My Lightroom post-processing essentials are a few steps that I take with every photo. They're very simple, fast, and easy to do.
Why Not Just Use the Auto Setting?
Lightroom CC has an Auto button on the Basic Develop panel. Why not use it instead of double-clicking each of the sliders as I do in the video?
There's a simple reason. When you click Auto, the photo changes immediately. You may like the results. If you do, that's great. If not, then I think you've lost an opportunity to learn.
As you build up one slider at a time, you have an understanding of the effect that each change makes to your image. Clicking the Auto button makes all the changes at once, which doesn't really give you time to understand the relationship of the changes.
It's a subtle difference, but one that helps me learn as I process more and more photos.
The Importance of Lens Correction
My first step is always to enable Lens Correction for an image. Not only does it help correct distortion, but it also removes vignettes on the corners and potentially brightens an image. You want to make those changes before you start in the Develop module.
If not, your exposure in the photo may change and you have to go undo some of the settings that you made in the Basic panel.
Understanding the Order of Changes
Just as I like to do Lens Correction first, I found that it takes less work if I start at the bottom of the Basic Panel and work my way up. Setting the Blacks first followed by the whites.
That instills Contrast in the image. You may or may not need to use Shadows or Highlights, but it's best to use these after setting your Blacks and Whites.
Vibrance pumps up the colors without trashing skin tone. I like to amp it up a bit. Pulling Vibrance down gives an interesting desaturation effect without going completely into Black & White, as you get with the Saturation slider.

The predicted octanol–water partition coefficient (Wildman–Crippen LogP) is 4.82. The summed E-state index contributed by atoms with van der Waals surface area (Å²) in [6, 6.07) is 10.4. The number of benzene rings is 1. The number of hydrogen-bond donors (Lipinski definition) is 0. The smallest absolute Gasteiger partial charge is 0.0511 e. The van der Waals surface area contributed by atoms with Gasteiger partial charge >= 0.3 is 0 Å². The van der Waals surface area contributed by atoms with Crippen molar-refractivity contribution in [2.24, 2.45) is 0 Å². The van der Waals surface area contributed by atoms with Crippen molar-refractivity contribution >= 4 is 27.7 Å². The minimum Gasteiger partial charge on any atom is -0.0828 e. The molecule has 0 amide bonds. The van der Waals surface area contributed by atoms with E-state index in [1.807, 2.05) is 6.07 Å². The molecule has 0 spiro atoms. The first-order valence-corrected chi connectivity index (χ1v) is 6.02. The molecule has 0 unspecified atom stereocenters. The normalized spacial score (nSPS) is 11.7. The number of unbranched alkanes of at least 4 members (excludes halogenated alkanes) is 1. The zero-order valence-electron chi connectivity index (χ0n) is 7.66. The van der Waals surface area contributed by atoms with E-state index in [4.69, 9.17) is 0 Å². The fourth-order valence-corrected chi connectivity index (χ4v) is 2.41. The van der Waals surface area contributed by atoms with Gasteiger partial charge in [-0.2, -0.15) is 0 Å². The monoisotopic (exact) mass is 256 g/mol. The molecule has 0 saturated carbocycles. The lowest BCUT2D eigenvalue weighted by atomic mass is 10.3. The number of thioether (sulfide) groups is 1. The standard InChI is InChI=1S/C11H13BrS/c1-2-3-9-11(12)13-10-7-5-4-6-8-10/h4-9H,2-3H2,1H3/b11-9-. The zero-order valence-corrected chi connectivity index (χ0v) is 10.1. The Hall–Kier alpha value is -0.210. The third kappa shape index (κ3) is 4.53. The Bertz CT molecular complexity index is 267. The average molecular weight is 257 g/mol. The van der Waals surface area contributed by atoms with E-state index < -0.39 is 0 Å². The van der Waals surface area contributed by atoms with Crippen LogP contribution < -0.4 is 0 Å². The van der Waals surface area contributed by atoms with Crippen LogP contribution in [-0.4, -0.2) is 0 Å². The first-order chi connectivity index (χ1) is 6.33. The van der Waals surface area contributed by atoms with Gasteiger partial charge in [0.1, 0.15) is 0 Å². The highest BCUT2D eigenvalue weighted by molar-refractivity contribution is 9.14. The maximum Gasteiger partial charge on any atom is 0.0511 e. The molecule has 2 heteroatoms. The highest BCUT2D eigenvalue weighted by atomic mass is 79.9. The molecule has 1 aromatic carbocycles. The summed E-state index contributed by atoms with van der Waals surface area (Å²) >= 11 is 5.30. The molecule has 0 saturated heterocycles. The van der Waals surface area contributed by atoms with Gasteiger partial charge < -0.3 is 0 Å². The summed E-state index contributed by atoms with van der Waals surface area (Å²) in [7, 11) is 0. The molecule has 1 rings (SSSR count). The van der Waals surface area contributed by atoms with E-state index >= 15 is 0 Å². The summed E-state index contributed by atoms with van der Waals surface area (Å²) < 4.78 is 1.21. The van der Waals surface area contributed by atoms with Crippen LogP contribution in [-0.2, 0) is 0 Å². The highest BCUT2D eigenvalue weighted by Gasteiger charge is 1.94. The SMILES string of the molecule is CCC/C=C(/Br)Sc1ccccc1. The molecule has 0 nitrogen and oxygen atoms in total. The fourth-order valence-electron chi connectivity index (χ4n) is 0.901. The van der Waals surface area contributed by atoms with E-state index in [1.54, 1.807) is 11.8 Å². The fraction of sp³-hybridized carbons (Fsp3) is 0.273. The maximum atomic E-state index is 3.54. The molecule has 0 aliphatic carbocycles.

Contrast is something that's done according to taste. I like strong contrast, but many people like flat faded images as a choice of style.
Using Contrast and Clarity helps you decide which way you want to continue forming your photo. If you like the flat style, these sliders can work in that direction. Pulling down the Contrast evens out the photo, where reducing Clarity has a distinct softening effect.
What Makes These Changes Essential?
I use these steps for my Lightroom post-processing essentials because it works as part of my style. Although some go for flat or faded images, I want the opposite. These steps in my post-processing workflow make it very quick and easy to get started. Quite often, this is the bulk of my workflow and it only takes a few seconds.
These steps aren't the end of my workflow, but they provide the foundation for every photo I process. I may still need to do some spot removal. Every photo needs sharpening.
However, I can process most of my photos to completion very quickly and with satisfying results using these steps in my Lightroom post-processing workflow.
If you sit and look at a photo wondering where to start, give this a shot.